• Identifying and responding to vaccine safety issues of concern in respective jurisdiction.

Activities required of state immunization program staff who chose to submit reports from local health departments or immunization projects

The State Immunization Program staff member (VAERS Coordinator or Vaccine Safety Coordinator) who chooses to submit VAERS reports from local health departments or immunization projects (rather than having the healthcare provider caring for the patient submit it) is responsible for the following activities.

  • Registering with Epi-X – CDC’s secure communications network for public health professionals at the email address so that they can receive quarterly report summaries of the VAERS reports that they submitted.
  • Reviewing each report for completeness (especially the critical boxes), obtaining any other necessary information, and clarifying any questions about the report.
  • Assigning an identifying immunization project number using the 2-letter state postal abbreviation, 2- or 4-digit representation for year, and the state numbering sequence. For example, the 57th report received in Arizona in 2016 begins with AZ, followed by 16, followed by 057, and should look like this: AZ16057. This number is entered into box 26 of the VAERS 2.0 form.
  • Uploading or sending the original report with the identifying number to VAERS and keeping a copy. As with local reporting, the cases should be forwarded rapidly to VAERS and not sent in a batch. Any further correspondence about a report must include the 6-digit VAERS ID number, which is assigned by the VAERS system. Reports are entered into the VAERS database under this number. It is also helpful to have the patient’s name and date of birth, if available, to help identify the specific report. VAERS maintains the confidentiality of patients’ personal identifying information, consistent with the requirements of the NCVIA.
  • Completing the quarterly update report that is sent by VAERS via Epi-X. (Although these follow-up requests are sent quarterly, the case reports are scanned upon receipt at VAERS and available to CDC and FDA for evaluation in near real time upon request.) This quarterly report contains a list of all initial reports received during the quarter, by VAERS ID number and state immunization project number, and serves as an acknowledgment of those reports. Specific missing or incomplete information for these reports is noted and completed in the appropriate boxes. The quarterly update report also lists reports for which VAERS requests recovery status at 60 days postvaccination and at 1-year postvaccination. The State Immunization Program staff submits to VAERS any requested missing information, as well as follow-up recovery status information for each listed report at 60 days and 1-year postvaccination. The State Immunization Program staff may update any other pertinent information about these individuals, such as vaccination information or date of birth. Reponses to quarterly report questions can be submitted to VAERS by mail, fax, or email.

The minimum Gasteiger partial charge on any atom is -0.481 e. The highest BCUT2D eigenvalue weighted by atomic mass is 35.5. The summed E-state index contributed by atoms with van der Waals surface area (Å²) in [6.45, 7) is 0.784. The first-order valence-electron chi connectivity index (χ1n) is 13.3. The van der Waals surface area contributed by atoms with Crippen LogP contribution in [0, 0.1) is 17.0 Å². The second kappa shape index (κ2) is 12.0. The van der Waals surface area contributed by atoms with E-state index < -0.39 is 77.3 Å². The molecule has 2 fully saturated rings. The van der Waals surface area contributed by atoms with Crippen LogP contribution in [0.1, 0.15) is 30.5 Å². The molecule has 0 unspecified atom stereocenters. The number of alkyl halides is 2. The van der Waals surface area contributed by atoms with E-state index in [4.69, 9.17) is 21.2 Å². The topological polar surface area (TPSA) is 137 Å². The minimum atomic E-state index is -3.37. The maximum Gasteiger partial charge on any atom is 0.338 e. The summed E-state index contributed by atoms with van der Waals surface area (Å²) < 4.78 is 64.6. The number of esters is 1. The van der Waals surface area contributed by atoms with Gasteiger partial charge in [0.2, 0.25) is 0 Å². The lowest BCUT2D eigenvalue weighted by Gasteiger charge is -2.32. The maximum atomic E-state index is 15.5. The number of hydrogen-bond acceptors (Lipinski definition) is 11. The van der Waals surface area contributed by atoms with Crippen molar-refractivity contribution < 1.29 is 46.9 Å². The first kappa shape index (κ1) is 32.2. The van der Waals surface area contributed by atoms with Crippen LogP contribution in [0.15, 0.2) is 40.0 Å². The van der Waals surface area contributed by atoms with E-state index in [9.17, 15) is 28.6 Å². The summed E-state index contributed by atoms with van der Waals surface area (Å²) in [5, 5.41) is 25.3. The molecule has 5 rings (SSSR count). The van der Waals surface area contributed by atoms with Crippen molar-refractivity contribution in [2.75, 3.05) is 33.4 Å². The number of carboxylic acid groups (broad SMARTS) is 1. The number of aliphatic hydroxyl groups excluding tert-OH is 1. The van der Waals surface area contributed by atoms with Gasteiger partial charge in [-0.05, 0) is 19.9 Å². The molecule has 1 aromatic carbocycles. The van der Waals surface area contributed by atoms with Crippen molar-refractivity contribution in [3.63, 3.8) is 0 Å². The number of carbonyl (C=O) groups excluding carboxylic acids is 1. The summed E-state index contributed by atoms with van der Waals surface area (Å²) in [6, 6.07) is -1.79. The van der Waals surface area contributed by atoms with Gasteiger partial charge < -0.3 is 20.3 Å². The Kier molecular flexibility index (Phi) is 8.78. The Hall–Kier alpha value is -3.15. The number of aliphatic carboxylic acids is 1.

States are asked to update VAERS with any personnel, fax, phone, or address changes. This is done by means of a quarterly e-mail request from VAERS to the state health department.

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Evaluation of VAERS Data

VAERS contract site staff receive and process reports, which are entered into a database using a standard set of coding terms from the Medical Dictionary for Regulatory Affairs (MedDRA) to code the AEs; a report may include more than one AE. FDA and CDC medical officers and vaccine safety experts review reports of deaths and other serious events and conduct other analyses to address specific safety concerns and to evaluate trends in reporting. Although all serious reports are reviewed, it is primarily by analyzing all reports in aggregate that possible safety concerns (or “signals”) between vaccines and AEs can be properly detected and assessed.[10] When vaccine safety concerns are detected in VAERS they almost always require further assessment such as the Vaccine Safety Datalink (VSD) (see below).

Approximately 40,588 US reports of AEs following immunization are now received by VAERS each year (CDC, unpublished data). All reports are accepted and entered without case-by-case determination of whether the AEs could have been caused by the vaccine in question. To put the number of reports of AEs in perspective, it should be noted that each year over 317 million doses of vaccine are distributed in the United States (CDC unpublished data). Additionally, the type and severity of events reported vary from minor local reactions to death. Of the US primary reports received between 2012 and 2016, 0.4% reported death as the outcome; 5% reported a serious nonfatal adverse event (as defined above), and 94.6% reported non-serious events (CDC, unpublished data).